In which a group of graying eternal amateurs discuss their passions, interests and obsessions, among them: movies, art, politics, evolutionary biology, taxes, writing, computers, these kids these days, and lousy educations.

E-Mail Donald
Demographer, recovering sociologist, and arts buff

E-Mail Fenster
College administrator and arts buff

E-Mail Francis
Architectural historian and arts buff

E-Mail Friedrich
Entrepreneur and arts buff
E-Mail Michael
Media flunky and arts buff

We assume it's OK to quote emailers by name.

Try Advanced Search

  1. Seattle Squeeze: New Urban Living
  2. Checking In
  3. Ben Aronson's Representational Abstractions
  4. Rock is ... Forever?
  5. We Need the Arts: A Sob Story
  6. Form Following (Commercial) Function
  7. Two Humorous Items from the Financial Crisis
  8. Ken Auster of the Kute Kaptions
  9. What Might Representational Painters Paint?
  10. In The Times ...

Sasha Castel
AC Douglas
Out of Lascaux
The Ambler
Modern Art Notes
Cranky Professor
Mike Snider on Poetry
Silliman on Poetry
Felix Salmon
Polly Frost
Polly and Ray's Forum
Stumbling Tongue
Brian's Culture Blog
Banana Oil
Scourge of Modernism
Visible Darkness
Thomas Hobbs
Blog Lodge
Leibman Theory
Goliard Dream
Third Level Digression
Here Inside
My Stupid Dog
W.J. Duquette

Politics, Education, and Economics Blogs
Andrew Sullivan
The Corner at National Review
Steve Sailer
Joanne Jacobs
Natalie Solent
A Libertarian Parent in the Countryside
Rational Parenting
Colby Cosh
View from the Right
Pejman Pundit
God of the Machine
One Good Turn
Liberty Log
Daily Pundit
Catallaxy Files
Greatest Jeneration
Glenn Frazier
Jane Galt
Jim Miller
Limbic Nutrition
Innocents Abroad
Chicago Boyz
James Lileks
Cybrarian at Large
Hello Bloggy!
Setting the World to Rights
Travelling Shoes

Redwood Dragon
The Invisible Hand
Daze Reader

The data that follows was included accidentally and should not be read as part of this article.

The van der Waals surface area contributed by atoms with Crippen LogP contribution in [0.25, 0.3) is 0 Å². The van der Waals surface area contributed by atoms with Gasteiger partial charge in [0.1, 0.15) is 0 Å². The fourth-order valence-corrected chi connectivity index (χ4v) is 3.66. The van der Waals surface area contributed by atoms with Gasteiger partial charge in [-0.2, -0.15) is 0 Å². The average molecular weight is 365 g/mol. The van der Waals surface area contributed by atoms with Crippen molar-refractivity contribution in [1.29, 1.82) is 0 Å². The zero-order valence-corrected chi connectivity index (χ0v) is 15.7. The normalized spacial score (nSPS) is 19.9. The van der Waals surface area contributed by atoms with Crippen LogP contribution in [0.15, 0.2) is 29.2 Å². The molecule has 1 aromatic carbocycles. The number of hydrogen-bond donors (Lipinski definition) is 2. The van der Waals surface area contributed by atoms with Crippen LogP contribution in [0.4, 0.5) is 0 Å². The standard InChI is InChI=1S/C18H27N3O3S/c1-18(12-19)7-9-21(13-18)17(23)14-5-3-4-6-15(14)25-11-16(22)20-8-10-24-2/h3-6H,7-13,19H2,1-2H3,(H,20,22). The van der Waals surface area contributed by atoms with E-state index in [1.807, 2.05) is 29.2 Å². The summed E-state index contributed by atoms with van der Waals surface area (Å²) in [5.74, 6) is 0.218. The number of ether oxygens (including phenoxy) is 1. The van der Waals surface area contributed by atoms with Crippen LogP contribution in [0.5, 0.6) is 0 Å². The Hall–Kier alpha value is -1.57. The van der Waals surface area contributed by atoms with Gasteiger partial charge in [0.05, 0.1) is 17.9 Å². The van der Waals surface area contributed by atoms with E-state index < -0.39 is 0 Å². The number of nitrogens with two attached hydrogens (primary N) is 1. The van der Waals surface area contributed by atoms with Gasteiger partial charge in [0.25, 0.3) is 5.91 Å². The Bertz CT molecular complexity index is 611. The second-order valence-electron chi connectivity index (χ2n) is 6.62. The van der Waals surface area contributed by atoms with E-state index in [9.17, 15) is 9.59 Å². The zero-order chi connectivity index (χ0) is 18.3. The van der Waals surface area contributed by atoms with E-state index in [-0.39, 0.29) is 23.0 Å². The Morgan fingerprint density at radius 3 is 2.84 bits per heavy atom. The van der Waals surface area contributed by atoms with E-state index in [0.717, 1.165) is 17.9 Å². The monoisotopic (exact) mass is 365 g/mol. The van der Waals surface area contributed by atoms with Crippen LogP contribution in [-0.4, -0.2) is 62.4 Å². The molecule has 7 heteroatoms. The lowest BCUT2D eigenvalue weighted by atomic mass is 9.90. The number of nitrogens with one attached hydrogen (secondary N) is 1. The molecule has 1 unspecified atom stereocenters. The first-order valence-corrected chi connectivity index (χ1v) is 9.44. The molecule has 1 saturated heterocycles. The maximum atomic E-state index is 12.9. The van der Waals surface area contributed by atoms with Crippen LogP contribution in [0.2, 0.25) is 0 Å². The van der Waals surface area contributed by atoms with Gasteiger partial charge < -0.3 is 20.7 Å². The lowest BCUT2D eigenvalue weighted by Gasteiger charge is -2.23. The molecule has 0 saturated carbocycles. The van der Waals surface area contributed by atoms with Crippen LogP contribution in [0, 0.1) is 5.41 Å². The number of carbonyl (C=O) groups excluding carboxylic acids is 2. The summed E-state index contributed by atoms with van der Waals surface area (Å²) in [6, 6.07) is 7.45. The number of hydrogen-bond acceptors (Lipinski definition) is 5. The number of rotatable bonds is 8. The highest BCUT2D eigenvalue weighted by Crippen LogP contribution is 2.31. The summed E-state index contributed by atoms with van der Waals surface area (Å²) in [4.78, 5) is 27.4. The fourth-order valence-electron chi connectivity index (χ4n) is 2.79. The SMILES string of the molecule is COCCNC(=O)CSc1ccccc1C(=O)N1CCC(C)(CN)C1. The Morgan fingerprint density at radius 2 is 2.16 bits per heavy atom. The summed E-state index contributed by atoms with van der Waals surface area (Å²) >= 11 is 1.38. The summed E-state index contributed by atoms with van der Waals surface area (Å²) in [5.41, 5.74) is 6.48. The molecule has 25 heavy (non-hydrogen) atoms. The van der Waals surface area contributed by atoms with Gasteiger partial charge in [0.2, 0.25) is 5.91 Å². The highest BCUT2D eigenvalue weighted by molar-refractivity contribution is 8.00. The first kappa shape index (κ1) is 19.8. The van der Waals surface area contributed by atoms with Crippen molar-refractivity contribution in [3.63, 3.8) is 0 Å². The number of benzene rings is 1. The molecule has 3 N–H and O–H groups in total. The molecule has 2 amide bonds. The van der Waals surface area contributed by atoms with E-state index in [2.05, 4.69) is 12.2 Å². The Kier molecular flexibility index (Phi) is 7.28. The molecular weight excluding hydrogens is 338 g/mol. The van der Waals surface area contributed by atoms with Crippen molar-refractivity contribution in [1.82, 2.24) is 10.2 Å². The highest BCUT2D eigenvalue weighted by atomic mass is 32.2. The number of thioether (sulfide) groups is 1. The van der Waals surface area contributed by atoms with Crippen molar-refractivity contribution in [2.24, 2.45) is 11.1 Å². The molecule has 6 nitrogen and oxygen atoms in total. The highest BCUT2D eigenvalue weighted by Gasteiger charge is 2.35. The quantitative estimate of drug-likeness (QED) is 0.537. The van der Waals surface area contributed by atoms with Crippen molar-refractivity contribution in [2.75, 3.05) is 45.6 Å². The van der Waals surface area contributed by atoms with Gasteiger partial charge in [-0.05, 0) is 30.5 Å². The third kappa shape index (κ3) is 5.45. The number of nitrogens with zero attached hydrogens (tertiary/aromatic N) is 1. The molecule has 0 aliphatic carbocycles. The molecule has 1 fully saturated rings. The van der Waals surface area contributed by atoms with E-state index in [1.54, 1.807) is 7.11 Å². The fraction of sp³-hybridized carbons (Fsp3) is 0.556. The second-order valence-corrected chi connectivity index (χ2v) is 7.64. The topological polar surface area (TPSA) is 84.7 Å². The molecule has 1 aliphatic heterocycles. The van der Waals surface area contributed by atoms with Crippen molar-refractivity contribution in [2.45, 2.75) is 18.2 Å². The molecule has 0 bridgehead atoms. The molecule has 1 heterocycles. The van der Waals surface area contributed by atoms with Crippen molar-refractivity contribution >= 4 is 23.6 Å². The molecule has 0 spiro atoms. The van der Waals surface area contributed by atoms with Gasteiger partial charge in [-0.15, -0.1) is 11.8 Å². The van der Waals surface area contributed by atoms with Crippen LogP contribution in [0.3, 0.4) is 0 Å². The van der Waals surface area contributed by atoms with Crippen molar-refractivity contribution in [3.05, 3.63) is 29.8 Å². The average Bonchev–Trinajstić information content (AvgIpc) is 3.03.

Lynn Sislo
The Fat Guy
Jon Walz


Our Last 50 Referrers

« Peripheral artists (6): George Henry and E.A. Hornel | Main | On His Own, Man Lives Like a Beast »

July 10, 2006

Googling on Oneself

Donald Pittenger writes:

Dear Blowhards --


Admit it.

Once upon a time -- let's say it was at the office on a Friday afternoon when it was 20 minutes before quitting time and you were totally bored out of your skull -- you hopped on the Internet, called up Google and proceeded to Google yourself.

Andy Warhol's famous remark about everyone getting their "15 minutes of fame" predates the Internet, so perhaps he was thinking of being above the fold on page A1 of The New York Times. Or maybe anywhere in People magazine (hope they spelled the person's name correctly -- that's what counts).

That was then. Now our/your/their fame can be quantified (something that brings a sprig of joy to my data-loving heart). All you have to do after Googling yourself is look at the upper-right part of the report Google sends back for an approximate number of citations the system found for your query. Okay, not all hits refer to you. But you can skim through a couple of screens to get an idea as to what share of them were truly yours.